Royal Dutch Shell will not become the latest oil major to set up shop in Kurdish north. The office of Iraq’s deputy prime minister stated that, ”We don’t have any discussions with the Kurdish regional government (KRG) about working in the region.” It was said by a Shell vice president Hans Nijkamp.
Mr. Nijkamp explained it as “inaccurate” reports that the oil major was set to follow ExxonMobil into the autonomous north as per the above mentioned statement. Shell did not comment last day. A spokesperson for the KRG also refused to comment.
The KRG’s energy minister, Ashti Hawrami, declared the Kurds were in mutual understanding over deals to produce oil in the region. The world’s largest international oil company, ExxonMobil, became the first major active in Iraq to defy Baghdad & it make a sign to explore six blocks in Kurdistan.
The central government wants to say that the contracts with KRG are illegal. They are granting it autonomy over its energy resources which lead to full Kurdish independence. Kurdistan’s smaller outfits have been blacklisted in the south & Exxon was barred from the licensing round.
There were threats to eject the US company in the giant oilfields in Iraq have remained vacant. Total and Chevron got entry into the Kurdish north have gone unpunished so far. The contracts have been found by oil majors. They operate in Iraq proper are less profitable. The production-sharing contracts established by KRG more lucrative. Companies have been paid a rate that exceeds production costs, intermittent and insufficient payments.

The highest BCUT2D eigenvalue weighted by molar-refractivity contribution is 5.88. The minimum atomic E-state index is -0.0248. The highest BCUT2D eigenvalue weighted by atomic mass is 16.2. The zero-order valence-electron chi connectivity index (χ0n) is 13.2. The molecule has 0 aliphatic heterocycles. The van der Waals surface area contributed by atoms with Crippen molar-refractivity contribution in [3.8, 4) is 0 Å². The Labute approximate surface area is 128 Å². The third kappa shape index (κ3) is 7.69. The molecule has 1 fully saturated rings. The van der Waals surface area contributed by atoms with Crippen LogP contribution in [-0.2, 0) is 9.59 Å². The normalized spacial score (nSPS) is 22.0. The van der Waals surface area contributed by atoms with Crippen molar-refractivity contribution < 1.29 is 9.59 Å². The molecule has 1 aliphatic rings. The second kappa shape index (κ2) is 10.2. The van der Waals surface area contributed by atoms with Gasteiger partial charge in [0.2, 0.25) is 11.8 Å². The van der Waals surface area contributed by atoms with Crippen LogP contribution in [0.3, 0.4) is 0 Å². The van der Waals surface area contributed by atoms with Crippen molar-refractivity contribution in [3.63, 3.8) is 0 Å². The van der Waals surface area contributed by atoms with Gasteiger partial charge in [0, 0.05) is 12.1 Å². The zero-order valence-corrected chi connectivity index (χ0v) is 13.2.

But the central government which is in charge of all payments improved conditions for producing of Kurdish oil, according to contractual terms from next year. A national oil law would resolve the Erbil-Baghdad dispute with a creation of a working group by the members of both governments. It was not a critical strategy for shell to enter Kurdistan.
The executive director of the Iraq Energy Institute, Luay Al Khatteeb told ”Shell’s investment portfolio in the southern part of Iraq is gigantic and diverse, hence it is too risky for them to make such a move without full coordination and blessing by both parties, the federal government and the Kurdistan regional government.”
The federal authorities hindered Shell’s current business commitments although it is to be legally challenged.
Source [The National]